July 11, 2018 Poetry , POETRY / FICTION



Alejandro Escudé




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On the Fourth of July, I watch the protestor

Who climbed to the foot of the Statue of Liberty

To protest Trump’s immigration policies,

Demanding that “the children be set free.”

And I listen to the news anchors call her stunt

“Monumentally stupid,” the invited commentator

A past counterterrorism expert who says

A hostage negotiator tried to talk her down

And that the officers “made the grab” by

Showing sympathy “whether they felt it or not.”


At the end of the episode, the protestor,

Having reminded us of the beautiful seafoam

Green of the goddess, her squat body at ease

Around the folds of her loving robe, succumbs

To the cops rushing to grab her abruptly.


And the stern commentator again commends

New York’s finest, who “could’ve been protecting

Citizens from other dangers,” for having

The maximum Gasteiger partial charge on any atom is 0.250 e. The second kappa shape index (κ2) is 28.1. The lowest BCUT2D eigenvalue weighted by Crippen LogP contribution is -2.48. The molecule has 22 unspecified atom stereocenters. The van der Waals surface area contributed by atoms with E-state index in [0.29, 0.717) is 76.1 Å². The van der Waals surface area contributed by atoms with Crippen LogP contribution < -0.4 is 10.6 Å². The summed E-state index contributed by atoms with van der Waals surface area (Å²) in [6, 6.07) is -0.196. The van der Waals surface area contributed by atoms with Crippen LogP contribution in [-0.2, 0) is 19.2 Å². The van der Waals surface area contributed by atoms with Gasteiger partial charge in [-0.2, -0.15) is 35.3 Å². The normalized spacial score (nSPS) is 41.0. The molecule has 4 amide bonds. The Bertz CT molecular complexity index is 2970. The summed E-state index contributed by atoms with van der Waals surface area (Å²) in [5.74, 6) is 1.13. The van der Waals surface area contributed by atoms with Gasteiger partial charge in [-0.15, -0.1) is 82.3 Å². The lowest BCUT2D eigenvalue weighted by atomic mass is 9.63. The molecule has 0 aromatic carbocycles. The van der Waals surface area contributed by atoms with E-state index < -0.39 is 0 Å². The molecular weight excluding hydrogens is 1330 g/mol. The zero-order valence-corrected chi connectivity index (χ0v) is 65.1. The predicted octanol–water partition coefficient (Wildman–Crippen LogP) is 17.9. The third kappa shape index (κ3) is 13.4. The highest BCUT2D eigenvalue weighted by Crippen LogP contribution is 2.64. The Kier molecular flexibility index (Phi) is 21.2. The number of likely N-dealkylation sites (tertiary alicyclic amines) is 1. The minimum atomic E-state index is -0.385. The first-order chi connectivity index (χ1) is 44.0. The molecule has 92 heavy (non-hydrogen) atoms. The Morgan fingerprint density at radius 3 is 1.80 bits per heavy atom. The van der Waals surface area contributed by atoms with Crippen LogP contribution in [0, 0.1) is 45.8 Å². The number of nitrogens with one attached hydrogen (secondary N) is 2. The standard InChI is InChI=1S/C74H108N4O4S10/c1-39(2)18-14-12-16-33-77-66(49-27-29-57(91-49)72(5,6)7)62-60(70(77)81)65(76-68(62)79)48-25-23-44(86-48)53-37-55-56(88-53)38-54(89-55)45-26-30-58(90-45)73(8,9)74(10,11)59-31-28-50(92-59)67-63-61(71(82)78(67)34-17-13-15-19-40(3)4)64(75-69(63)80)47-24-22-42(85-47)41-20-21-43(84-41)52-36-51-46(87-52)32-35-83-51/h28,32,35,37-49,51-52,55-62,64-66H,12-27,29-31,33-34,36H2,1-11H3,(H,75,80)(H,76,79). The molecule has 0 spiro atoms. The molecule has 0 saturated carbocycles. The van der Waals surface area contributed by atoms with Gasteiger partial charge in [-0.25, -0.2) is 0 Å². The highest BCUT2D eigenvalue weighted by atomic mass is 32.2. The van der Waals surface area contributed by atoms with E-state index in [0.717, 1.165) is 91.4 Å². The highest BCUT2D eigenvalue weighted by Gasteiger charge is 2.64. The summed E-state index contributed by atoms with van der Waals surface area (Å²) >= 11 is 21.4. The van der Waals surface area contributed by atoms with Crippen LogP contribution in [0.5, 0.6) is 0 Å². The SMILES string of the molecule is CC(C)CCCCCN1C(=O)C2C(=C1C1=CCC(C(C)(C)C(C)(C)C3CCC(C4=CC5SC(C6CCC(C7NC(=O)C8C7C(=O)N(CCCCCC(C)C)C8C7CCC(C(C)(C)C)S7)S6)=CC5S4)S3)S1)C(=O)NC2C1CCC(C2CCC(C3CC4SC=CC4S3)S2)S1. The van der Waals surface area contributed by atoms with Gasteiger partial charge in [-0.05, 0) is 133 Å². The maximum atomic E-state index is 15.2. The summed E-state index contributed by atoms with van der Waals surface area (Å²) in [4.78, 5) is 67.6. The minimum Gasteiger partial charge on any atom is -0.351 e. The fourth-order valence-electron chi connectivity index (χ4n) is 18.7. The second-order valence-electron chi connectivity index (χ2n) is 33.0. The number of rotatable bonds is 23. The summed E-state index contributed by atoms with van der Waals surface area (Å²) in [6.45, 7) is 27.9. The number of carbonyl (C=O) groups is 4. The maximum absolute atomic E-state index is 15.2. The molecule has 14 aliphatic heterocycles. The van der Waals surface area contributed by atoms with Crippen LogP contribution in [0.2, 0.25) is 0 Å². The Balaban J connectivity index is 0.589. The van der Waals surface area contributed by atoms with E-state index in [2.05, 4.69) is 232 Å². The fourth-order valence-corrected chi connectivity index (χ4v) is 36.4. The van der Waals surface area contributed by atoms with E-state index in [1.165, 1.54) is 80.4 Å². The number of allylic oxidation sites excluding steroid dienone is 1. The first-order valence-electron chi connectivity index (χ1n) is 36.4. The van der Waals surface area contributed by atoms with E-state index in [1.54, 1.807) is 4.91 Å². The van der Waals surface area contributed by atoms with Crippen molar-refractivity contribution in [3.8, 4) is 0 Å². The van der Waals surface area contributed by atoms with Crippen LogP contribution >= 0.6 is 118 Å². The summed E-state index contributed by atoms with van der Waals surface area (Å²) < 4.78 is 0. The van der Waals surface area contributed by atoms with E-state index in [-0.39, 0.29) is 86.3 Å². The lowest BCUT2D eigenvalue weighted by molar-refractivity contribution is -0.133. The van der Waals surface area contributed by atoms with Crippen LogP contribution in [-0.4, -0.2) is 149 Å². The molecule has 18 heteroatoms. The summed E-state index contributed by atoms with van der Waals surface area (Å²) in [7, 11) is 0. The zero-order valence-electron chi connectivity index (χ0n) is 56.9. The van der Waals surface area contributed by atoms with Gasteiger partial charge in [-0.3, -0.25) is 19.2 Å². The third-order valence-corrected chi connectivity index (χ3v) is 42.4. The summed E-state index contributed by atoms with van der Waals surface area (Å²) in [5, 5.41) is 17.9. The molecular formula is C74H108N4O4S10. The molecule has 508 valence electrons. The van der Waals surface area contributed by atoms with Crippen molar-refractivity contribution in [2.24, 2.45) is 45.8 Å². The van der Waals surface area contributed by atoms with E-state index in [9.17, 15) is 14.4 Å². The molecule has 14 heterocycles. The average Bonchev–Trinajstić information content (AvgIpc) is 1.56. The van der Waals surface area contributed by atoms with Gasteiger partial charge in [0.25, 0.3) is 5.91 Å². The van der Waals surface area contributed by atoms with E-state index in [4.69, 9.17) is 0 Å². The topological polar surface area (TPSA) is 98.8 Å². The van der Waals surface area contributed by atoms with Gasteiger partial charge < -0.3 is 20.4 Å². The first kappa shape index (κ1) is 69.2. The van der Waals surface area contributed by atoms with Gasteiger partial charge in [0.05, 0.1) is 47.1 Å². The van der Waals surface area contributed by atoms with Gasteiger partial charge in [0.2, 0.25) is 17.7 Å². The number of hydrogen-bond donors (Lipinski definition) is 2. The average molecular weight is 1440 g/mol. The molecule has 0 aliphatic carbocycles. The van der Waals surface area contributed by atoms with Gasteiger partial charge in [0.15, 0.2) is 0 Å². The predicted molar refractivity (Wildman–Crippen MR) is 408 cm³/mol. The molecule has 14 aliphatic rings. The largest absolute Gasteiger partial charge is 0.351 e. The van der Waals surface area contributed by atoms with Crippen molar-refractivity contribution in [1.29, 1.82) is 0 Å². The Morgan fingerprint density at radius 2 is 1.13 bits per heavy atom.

Safely rescued the protestor from the base

Of the monument, a climb investigators will

Now question her about. Her mind on revolution,

Their mind on height, ledge, determination,

The factors of existence, particulars that divide

And unites us. Not far away, the orphaned

Children shift from children back to shadows.






Alejandro Escudé

Alejandro Escudé

Alejandro Escudé’s first book of poems, My Earthbound Eye, was published in September 2013. He holds a master’s degree in creative writing from UC Davis and teaches English. Originally from Argentina, Alejandro lives in Los Angeles with his wife and two children.

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